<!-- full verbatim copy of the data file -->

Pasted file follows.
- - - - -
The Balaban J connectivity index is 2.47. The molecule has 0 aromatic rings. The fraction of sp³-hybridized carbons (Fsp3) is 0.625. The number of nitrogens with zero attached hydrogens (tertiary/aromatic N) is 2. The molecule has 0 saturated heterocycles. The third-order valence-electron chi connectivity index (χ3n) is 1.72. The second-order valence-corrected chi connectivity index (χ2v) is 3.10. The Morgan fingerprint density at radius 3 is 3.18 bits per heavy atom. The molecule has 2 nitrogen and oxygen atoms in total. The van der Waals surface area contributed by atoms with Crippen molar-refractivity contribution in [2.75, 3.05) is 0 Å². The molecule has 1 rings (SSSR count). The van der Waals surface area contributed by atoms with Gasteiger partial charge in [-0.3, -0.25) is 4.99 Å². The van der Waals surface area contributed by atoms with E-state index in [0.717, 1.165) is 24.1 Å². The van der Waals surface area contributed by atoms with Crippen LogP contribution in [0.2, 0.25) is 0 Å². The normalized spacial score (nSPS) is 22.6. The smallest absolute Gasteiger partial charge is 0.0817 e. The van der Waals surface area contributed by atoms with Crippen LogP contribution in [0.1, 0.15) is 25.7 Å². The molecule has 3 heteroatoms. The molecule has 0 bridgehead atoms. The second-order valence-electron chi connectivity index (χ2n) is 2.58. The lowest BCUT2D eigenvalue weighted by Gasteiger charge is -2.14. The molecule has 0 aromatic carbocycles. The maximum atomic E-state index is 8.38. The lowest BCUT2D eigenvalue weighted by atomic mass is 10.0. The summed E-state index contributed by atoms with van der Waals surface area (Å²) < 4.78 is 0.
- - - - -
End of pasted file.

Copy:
The Balaban J connectivity index is 2.47. The molecule has 0 aromatic rings. The fraction of sp³-hybridized carbons (Fsp3) is 0.625. The number of nitrogens with zero attached hydrogens (tertiary/aromatic N) is 2. The molecule has 0 saturated heterocycles. The third-order valence-electron chi connectivity index (χ3n) is 1.72. The second-order valence-corrected chi connectivity index (χ2v) is 3.10. The Morgan fingerprint density at radius 3 is 3.18 bits per heavy atom. The molecule has 2 nitrogen and oxygen atoms in total. The van der Waals surface area contributed by atoms with Crippen molar-refractivity contribution in [2.75, 3.05) is 0 Å². The molecule has 1 rings (SSSR count). The van der Waals surface area contributed by atoms with Gasteiger partial charge in [-0.3, -0.25) is 4.99 Å². The van der Waals surface area contributed by atoms with E-state index in [0.717, 1.165) is 24.1 Å². The van der Waals surface area contributed by atoms with Crippen LogP contribution in [0.2, 0.25) is 0 Å². The normalized spacial score (nSPS) is 22.6. The smallest absolute Gasteiger partial charge is 0.0817 e. The van der Waals surface area contributed by atoms with Crippen LogP contribution in [0.1, 0.15) is 25.7 Å². The molecule has 3 heteroatoms. The molecule has 0 bridgehead atoms. The second-order valence-electron chi connectivity index (χ2n) is 2.58. The lowest BCUT2D eigenvalue weighted by Gasteiger charge is -2.14. The molecule has 0 aromatic carbocycles. The maximum atomic E-state index is 8.38. The lowest BCUT2D eigenvalue weighted by atomic mass is 10.0. The summed E-state index contributed by atoms with van der Waals surface area (Å²) < 4.78 is 0.